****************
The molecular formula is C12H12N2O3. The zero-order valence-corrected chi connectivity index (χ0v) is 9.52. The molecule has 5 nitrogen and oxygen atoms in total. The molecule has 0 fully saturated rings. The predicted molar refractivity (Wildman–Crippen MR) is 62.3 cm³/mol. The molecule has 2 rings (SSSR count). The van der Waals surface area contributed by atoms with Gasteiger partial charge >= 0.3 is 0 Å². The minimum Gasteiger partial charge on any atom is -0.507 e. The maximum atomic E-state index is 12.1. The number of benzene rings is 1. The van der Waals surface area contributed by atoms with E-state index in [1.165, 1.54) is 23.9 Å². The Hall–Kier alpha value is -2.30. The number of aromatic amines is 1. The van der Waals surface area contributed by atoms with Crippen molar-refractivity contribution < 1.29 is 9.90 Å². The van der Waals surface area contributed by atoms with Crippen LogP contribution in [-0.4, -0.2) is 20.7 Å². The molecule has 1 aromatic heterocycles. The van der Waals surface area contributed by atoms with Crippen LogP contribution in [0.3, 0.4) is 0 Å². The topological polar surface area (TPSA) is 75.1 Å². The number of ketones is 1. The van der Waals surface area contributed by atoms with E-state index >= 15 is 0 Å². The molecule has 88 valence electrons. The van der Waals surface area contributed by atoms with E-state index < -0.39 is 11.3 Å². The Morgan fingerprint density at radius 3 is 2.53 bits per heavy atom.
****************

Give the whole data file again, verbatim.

The molecular formula is C12H12N2O3. The zero-order valence-corrected chi connectivity index (χ0v) is 9.52. The molecule has 5 nitrogen and oxygen atoms in total. The molecule has 0 fully saturated rings. The predicted molar refractivity (Wildman–Crippen MR) is 62.3 cm³/mol. The molecule has 2 rings (SSSR count). The van der Waals surface area contributed by atoms with Gasteiger partial charge >= 0.3 is 0 Å². The minimum Gasteiger partial charge on any atom is -0.507 e. The maximum atomic E-state index is 12.1. The number of benzene rings is 1. The van der Waals surface area contributed by atoms with E-state index in [1.165, 1.54) is 23.9 Å². The Hall–Kier alpha value is -2.30. The number of aromatic amines is 1. The van der Waals surface area contributed by atoms with Crippen molar-refractivity contribution < 1.29 is 9.90 Å². The van der Waals surface area contributed by atoms with Crippen LogP contribution in [-0.4, -0.2) is 20.7 Å². The molecule has 1 aromatic heterocycles. The van der Waals surface area contributed by atoms with Crippen LogP contribution in [0.3, 0.4) is 0 Å². The topological polar surface area (TPSA) is 75.1 Å². The number of ketones is 1. The van der Waals surface area contributed by atoms with E-state index >= 15 is 0 Å². The molecule has 88 valence electrons. The van der Waals surface area contributed by atoms with E-state index < -0.39 is 11.3 Å². The Morgan fingerprint density at radius 3 is 2.53 bits per heavy atom.